But I guess at the end of the day people have to have someone to blame and it'll always be the other guy.



posted on Aug, 13 2011 @ 10:51 AM
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Originally posted by earthling42
The problem in Europe is that we have a currency union, and thus cannot print like Uncle Sam does.
This means spending cuts and more deeper spending cuts which affects growth of the Europian economy.
Its like the gold standard, and this is the main reason for interest rates to rise because there is a risk of default.

How is the currency union like a gold standard?

The European Central Bank cannot generate Euros like the Fed can US$ only because Euro hasn't become the preferred trading currency of the world. The objective of the monetary union was to achieve exactly that; at least it appeared so when Iraq started trading its oil for Euros in 2001 and converted all it forex holdings to Euros, with Iran planning to follow suit a few years down the road. But the invasion of Iraq in 2003 changed all that. It appears a different plan won the war of currencies.

It simply means EU members are forced to live within their means like everyone else except US. But ECB can print Euros like Zimbabwe prints the Zimbabwe Dollar with similar consequences.



posted on Aug, 13 2011 @ 04:45 PM
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reply to post by Observor
 


The ECB can print, but they wont unless there is no other option left but printing.
With the rising interest rates of Italy and Spain they started to purchase bonds to reduce the rates but Trichet has put forward a list of what he wants in return, more and deeper cuts in spending.

I think a currency union is a great tool for a stable economy and like the gold standard because country's can not just print.
So yes they have to live within their means


Edit:
You say, except US, mind you that higher prices of food and oil have an effect on the growth of the real economy.
edit on 13-8-2011 by earthling42 because: (no reason given)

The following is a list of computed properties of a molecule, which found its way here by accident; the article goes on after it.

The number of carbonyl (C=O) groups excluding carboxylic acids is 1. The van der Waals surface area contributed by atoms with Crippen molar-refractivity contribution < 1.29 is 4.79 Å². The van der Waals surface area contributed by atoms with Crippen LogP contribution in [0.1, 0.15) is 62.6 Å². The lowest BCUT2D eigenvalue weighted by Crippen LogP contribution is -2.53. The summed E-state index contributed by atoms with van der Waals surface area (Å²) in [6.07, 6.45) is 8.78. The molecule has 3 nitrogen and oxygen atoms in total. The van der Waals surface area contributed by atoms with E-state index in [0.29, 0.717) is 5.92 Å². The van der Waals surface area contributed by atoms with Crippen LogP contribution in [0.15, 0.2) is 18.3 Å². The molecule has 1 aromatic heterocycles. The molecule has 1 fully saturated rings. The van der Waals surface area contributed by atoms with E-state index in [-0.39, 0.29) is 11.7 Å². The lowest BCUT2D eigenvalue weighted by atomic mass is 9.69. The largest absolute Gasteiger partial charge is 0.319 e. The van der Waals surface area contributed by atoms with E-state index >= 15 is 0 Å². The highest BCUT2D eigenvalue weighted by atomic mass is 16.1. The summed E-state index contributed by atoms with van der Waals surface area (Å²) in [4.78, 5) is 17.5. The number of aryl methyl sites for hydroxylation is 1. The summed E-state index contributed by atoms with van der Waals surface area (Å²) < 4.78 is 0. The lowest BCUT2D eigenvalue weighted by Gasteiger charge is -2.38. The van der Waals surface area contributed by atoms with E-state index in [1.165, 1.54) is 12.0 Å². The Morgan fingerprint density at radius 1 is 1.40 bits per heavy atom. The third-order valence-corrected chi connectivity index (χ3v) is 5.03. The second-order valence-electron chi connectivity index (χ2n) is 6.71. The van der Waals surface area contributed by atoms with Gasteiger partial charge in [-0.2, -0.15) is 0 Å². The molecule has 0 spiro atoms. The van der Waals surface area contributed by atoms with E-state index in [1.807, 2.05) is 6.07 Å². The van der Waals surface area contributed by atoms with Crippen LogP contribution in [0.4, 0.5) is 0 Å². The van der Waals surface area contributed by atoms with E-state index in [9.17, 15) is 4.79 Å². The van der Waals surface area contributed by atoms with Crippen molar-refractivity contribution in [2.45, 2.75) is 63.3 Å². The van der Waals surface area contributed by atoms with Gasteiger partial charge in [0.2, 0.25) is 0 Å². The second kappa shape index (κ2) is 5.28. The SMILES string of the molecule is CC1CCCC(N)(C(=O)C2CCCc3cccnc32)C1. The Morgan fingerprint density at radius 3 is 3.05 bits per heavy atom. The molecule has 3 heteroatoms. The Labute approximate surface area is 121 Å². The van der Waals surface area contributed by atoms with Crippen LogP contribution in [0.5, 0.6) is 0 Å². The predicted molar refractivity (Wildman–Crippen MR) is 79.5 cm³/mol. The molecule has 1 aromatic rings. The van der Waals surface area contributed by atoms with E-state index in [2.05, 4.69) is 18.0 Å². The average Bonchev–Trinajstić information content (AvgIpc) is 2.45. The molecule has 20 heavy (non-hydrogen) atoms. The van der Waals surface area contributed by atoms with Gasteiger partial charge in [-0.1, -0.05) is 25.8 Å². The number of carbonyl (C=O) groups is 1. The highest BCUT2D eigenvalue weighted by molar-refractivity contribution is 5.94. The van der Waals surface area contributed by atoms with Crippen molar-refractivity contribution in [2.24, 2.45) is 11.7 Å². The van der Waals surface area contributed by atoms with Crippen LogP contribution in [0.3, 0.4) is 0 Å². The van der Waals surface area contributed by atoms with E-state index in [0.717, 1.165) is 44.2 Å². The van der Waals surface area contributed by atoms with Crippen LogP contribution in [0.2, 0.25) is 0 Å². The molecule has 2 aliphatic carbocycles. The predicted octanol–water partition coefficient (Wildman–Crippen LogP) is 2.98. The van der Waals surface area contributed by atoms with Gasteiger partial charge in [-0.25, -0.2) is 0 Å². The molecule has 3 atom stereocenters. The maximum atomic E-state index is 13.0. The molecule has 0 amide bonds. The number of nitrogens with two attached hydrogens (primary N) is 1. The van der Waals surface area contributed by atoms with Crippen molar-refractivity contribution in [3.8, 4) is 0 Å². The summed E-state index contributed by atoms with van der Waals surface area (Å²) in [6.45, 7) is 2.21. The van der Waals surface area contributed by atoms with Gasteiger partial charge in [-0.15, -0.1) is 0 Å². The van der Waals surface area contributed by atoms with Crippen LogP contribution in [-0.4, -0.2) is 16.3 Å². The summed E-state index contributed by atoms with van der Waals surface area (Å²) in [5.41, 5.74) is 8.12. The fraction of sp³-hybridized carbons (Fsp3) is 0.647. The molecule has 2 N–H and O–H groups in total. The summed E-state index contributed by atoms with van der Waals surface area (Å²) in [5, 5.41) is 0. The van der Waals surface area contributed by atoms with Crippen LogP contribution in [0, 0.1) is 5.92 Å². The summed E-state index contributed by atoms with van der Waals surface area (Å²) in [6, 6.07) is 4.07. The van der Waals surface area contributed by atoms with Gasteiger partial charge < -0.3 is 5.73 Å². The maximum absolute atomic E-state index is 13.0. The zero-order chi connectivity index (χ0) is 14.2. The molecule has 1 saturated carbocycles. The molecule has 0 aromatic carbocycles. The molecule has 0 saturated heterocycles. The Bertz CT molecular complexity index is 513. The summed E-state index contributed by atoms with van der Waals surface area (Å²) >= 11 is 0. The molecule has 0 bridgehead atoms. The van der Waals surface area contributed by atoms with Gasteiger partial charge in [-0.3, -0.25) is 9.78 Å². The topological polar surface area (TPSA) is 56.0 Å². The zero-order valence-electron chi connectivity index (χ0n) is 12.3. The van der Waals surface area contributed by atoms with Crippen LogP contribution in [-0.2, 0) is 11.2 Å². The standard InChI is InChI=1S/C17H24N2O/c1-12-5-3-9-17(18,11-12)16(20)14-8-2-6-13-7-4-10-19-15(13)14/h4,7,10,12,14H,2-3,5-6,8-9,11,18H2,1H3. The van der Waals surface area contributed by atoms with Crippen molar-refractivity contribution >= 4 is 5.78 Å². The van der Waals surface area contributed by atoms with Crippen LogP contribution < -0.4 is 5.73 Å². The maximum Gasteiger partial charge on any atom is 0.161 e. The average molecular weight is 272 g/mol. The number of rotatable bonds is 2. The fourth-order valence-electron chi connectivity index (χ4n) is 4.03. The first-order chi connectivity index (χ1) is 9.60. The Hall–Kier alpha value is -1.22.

posted on Aug, 14 2011 @ 01:26 AM
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Originally posted by earthling42
reply to post by Observor
 


The ECB can print, but they wont unless there is no other option left but printing.

The same as any other central bank.

I think a currency union is a great tool for a stable economy and like the gold standard because country's can not just print.

Yeah, sure, if you have national governments and central banks both of which are irresponsible not to understand the consequences of inflation, they can be contained only by removing that power from them. However, that isn't much of a solution. Most of EU member countries' central banks before the monetary union were private, precisely to protect monetary policy from immdeiate political compulsions. But if that didn't work, I am not sure this will work either. At the moment it works only because the largest economies of EU, France and Germany, have no political compulsions to inflate the currency. If they ever reach that stage there will be only two options left: either inflate the currency or see the monetary union break up.

In essence the monetary union is nothing more than the member countries allowing France and Germany to dictate their monetary policy.

You say, except US, mind you that higher prices of food and oil have an effect on the growth of the real

The higher prices of food and oil are because of demand-supply equation of the commodities, not the money supply. They are higher everywhere, not just in the US. At the moment the Fed is not generating more US$ than is demand for them both locally and globally. The US is not going through a monetary inflation. The US Congress and President have no influence over the monetary policy of the Fed. They can request the Fed to inflate the currency, by asking it to buy government debt, but the Fed can always refuse it just like the ECB.